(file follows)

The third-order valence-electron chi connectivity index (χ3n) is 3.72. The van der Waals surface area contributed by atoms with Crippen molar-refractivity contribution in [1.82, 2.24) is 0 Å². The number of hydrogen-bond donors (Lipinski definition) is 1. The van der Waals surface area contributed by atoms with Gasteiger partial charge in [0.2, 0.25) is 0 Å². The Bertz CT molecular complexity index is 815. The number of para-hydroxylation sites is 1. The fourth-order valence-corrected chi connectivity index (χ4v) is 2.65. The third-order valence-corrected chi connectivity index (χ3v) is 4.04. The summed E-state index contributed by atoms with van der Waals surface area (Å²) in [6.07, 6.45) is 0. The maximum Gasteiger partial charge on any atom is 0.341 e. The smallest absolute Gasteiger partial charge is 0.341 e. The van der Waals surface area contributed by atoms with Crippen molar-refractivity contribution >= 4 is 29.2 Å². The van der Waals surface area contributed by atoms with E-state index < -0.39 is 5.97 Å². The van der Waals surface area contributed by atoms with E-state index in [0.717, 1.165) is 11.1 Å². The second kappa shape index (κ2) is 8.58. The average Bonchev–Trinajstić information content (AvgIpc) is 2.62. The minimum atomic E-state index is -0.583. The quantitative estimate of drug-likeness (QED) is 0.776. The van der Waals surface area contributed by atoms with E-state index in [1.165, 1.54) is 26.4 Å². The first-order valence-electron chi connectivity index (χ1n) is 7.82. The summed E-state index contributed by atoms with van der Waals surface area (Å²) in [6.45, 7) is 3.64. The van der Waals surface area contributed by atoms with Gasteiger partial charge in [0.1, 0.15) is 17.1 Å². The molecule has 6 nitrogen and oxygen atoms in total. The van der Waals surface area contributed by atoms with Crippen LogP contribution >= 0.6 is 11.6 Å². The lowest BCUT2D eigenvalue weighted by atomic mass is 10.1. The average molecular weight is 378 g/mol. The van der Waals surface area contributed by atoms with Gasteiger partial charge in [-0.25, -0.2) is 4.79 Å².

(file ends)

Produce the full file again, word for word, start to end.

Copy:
The third-order valence-electron chi connectivity index (χ3n) is 3.72. The van der Waals surface area contributed by atoms with Crippen molar-refractivity contribution in [1.82, 2.24) is 0 Å². The number of hydrogen-bond donors (Lipinski definition) is 1. The van der Waals surface area contributed by atoms with Gasteiger partial charge in [0.2, 0.25) is 0 Å². The Bertz CT molecular complexity index is 815. The number of para-hydroxylation sites is 1. The fourth-order valence-corrected chi connectivity index (χ4v) is 2.65. The third-order valence-corrected chi connectivity index (χ3v) is 4.04. The summed E-state index contributed by atoms with van der Waals surface area (Å²) in [6.07, 6.45) is 0. The maximum Gasteiger partial charge on any atom is 0.341 e. The smallest absolute Gasteiger partial charge is 0.341 e. The van der Waals surface area contributed by atoms with Crippen molar-refractivity contribution >= 4 is 29.2 Å². The van der Waals surface area contributed by atoms with E-state index < -0.39 is 5.97 Å². The van der Waals surface area contributed by atoms with E-state index in [0.717, 1.165) is 11.1 Å². The second kappa shape index (κ2) is 8.58. The average Bonchev–Trinajstić information content (AvgIpc) is 2.62. The minimum atomic E-state index is -0.583. The quantitative estimate of drug-likeness (QED) is 0.776. The van der Waals surface area contributed by atoms with E-state index in [1.165, 1.54) is 26.4 Å². The first-order valence-electron chi connectivity index (χ1n) is 7.82. The summed E-state index contributed by atoms with van der Waals surface area (Å²) in [6.45, 7) is 3.64. The van der Waals surface area contributed by atoms with Gasteiger partial charge in [0.1, 0.15) is 17.1 Å². The molecule has 6 nitrogen and oxygen atoms in total. The van der Waals surface area contributed by atoms with Crippen LogP contribution >= 0.6 is 11.6 Å². The lowest BCUT2D eigenvalue weighted by atomic mass is 10.1. The average molecular weight is 378 g/mol. The van der Waals surface area contributed by atoms with Gasteiger partial charge in [-0.25, -0.2) is 4.79 Å².